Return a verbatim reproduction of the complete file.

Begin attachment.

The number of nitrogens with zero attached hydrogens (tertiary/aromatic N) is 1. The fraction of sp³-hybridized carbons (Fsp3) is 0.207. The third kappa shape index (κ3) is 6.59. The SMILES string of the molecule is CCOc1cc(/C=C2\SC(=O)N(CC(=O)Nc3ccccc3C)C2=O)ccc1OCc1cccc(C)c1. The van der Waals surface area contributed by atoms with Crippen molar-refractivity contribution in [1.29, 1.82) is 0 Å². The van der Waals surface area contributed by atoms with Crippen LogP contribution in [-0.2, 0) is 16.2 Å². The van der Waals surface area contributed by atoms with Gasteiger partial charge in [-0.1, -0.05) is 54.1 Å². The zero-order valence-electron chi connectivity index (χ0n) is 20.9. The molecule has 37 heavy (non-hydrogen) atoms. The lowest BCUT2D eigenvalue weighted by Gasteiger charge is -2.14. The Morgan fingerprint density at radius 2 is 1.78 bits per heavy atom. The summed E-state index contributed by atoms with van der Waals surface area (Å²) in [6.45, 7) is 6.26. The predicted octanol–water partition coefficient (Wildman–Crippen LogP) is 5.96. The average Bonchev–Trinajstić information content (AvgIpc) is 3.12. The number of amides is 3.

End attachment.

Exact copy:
The number of nitrogens with zero attached hydrogens (tertiary/aromatic N) is 1. The fraction of sp³-hybridized carbons (Fsp3) is 0.207. The third kappa shape index (κ3) is 6.59. The SMILES string of the molecule is CCOc1cc(/C=C2\SC(=O)N(CC(=O)Nc3ccccc3C)C2=O)ccc1OCc1cccc(C)c1. The van der Waals surface area contributed by atoms with Crippen molar-refractivity contribution in [1.29, 1.82) is 0 Å². The van der Waals surface area contributed by atoms with Crippen LogP contribution in [-0.2, 0) is 16.2 Å². The van der Waals surface area contributed by atoms with Gasteiger partial charge in [-0.1, -0.05) is 54.1 Å². The zero-order valence-electron chi connectivity index (χ0n) is 20.9. The molecule has 37 heavy (non-hydrogen) atoms. The lowest BCUT2D eigenvalue weighted by Gasteiger charge is -2.14. The Morgan fingerprint density at radius 2 is 1.78 bits per heavy atom. The summed E-state index contributed by atoms with van der Waals surface area (Å²) in [6.45, 7) is 6.26. The predicted octanol–water partition coefficient (Wildman–Crippen LogP) is 5.96. The average Bonchev–Trinajstić information content (AvgIpc) is 3.12. The number of amides is 3.